Culture 05 October 2017
"I just cannot get the image of the terror on the woman's face out of my mind," Lyft moonlighter and local agency Project Manager, Wendy Burney said in relation to one of the victim reactions during the country's largest shooting to date. I have never seen such a look of terror."
A Las Vegas resident since 2003, Wendy Burney echoed the sentiment of so many following this week's unimaginable massacre at Mandalay Bay and the Harvest 91 Festival.
Having just dropped passengers off near the 22,000-person event, the mother of three shared that she was initially more confused than scared when the first shots rang out.
"It took me a while to realize it was gun fire, just like everyone else."
T-shirts turned tourniquets for bullet holes in the McDonald's parking lot across from Mandalay Bay as Wendy Burney was detained with other attendees by SWAT until approximately 3 AM.
"The police, SWAT, military and early responders were absolutely incredible," she adds. "In a time of so much unrest, not one single public officer was anything but compassionate, calm, skilled and respectful. There were no condescending or apathetic tones. We were all just humans."
Photo Courtesy of Katie Berney
Meanwhile, fellow Lyft Driver, Katie Berney, (no relation) was experiencing a very different set of events unfold around her. Also dropping passengers at Mandalay Bay, she tried her best to flee the scene as she too realized that the "fireworks" were actually gunfire, and she was right in the middle of it all.
"I was already nervous, shaking and in shock and I wanted to leave. A police officer stopped me and said: 'back up, back up!'" says Burney who made a U-turn to accommodate the officer and four bloody women jumped into her van. Despite there only being one wound on the ladies they were soaked with the blood of other attendees. "I felt bad for the wounded, and the family for the wounded, but the women with me were afraid and begged me not to stop any more (for anyone else), and so I did not and we just focused on escaping." Says Berne, "Honestly its a bad nightmare for me, when I close my eyes and I see a (certain) guy asking me for a ride. It is like a movie and it's really happening and I am so sorry (for not stopping)."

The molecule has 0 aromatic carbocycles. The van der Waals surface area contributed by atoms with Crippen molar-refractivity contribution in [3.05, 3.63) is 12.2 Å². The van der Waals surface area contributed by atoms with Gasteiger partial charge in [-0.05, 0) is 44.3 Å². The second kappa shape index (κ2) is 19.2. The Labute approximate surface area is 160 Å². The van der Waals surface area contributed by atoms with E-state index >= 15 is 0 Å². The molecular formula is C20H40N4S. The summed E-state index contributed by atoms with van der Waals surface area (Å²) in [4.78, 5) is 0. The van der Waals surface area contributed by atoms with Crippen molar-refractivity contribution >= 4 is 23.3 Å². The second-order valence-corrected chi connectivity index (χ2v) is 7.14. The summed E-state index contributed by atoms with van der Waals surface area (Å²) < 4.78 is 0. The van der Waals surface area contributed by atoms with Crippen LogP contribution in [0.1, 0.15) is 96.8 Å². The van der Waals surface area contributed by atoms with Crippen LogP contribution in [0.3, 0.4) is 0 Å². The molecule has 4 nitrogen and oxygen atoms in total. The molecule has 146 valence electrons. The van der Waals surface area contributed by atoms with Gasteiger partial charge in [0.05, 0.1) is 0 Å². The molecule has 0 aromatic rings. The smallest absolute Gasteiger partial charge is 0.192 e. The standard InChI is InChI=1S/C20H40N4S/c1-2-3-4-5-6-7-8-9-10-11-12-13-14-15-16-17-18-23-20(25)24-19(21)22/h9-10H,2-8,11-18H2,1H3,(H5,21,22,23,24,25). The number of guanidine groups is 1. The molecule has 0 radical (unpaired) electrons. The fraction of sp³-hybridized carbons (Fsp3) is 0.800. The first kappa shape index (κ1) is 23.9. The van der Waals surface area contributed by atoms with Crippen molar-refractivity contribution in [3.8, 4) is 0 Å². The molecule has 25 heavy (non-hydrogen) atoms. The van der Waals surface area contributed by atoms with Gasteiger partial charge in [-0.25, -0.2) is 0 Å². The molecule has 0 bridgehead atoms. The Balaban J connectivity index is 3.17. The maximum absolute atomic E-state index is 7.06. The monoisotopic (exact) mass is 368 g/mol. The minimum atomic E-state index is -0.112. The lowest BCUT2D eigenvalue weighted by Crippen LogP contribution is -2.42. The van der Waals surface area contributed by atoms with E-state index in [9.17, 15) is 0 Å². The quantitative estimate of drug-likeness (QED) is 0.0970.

Katie, also a mother, says she needs a sleeping aide to even attempt sleep at this point and is anxious to talk to anyone associated with the event in hopes of finding peace or serenity, and a way to move forward with her life. The sounds of screams, the shots (including a nine-minute straight round) and the chaos seem to be some of the hardest portions of the massacre to forget.
Photo Courtesy of Brad Jones
"I can still hear it all in my ears, and in my mind," Burney concludes. "There are so many who have lived much more tragic versions of this event and night, you almost feel guilty even feeling the trauma if you were not one of the fathers laying on top of his children to shield them, or a surgeon up for over 24 straight hours dealing with the 515 hospitalized and wounded. And yet, this happened to all of us, everyone has been affected in some way by this really delusional man, and it is haunting. How do we all move on?"
In a city known for celebrity chefs, smokey casinos and bright lights, it is easy to forget that Las Vegas is a community filled with 2.1 million residents. 2.1 million teachers, kids, employees, companies, churches and more.
So many things went right on a night filled with so much wrong. The emotional intelligence of officers and police on the scene was just incredible. Their calm demeanors and quick reactions fostered a sense of organized response amongst the chaos of blood, death and confusion.
Photo Courtesy of Brad Jones
It wasn't just police officers there to mitigate stress. The Shell station on Las Vegas Blvd. and Mandalay Bay Drive handed out free waters to all who entered, strangers helping strangers in the most intimate of ways. Random drivers took the wounded, children and visitors to local hospitals.
Uber offered free rides, and Lyft offered bonuses to all of the Las Vegas drivers who worked this week despite the fact that tourism came to a screeching halt. The Clark County School District Superintendent excused absences from schools, calling parents to offer support while Evel Pie supplied free pizzas to officers and first responders working round the clock to make our city safe again. Blood bank donation lines started at 3 AM on the morning of the shooting, with Las Vegas residents ready to offer whatever they could to help those in need. And for those affected psychologically, MGM Resorts is offering free therapy to those who attended and were affected by the shooting.
The stage and stage lights at the Harvest 91 Festival remain untouched and fully assembled. A silent reminder that we will remain #VegasStrong.
While we may not understand the motivations of the shooter Stephen Paddock and why he reaped so much havoc on Americas glittering city. It is important we have more than just prayers during this time and that we work to initiate change to stop tragedies like this from happening.
Photo Courtesy of Brad Jones
"Steal the mesh underwear you get from the hospital," a friend said upon learning I was pregnant with my first daughter.
It was the single best piece of advice I received before giving birth in December 2013. My best friend delivered her daughter eight months previously, and she was the first to pass along this shared code among new moms: you'll need mesh underwear for your at-home postpartum recovery, and you can't find them anywhere for purchase. End result: steal them. And tell your friends.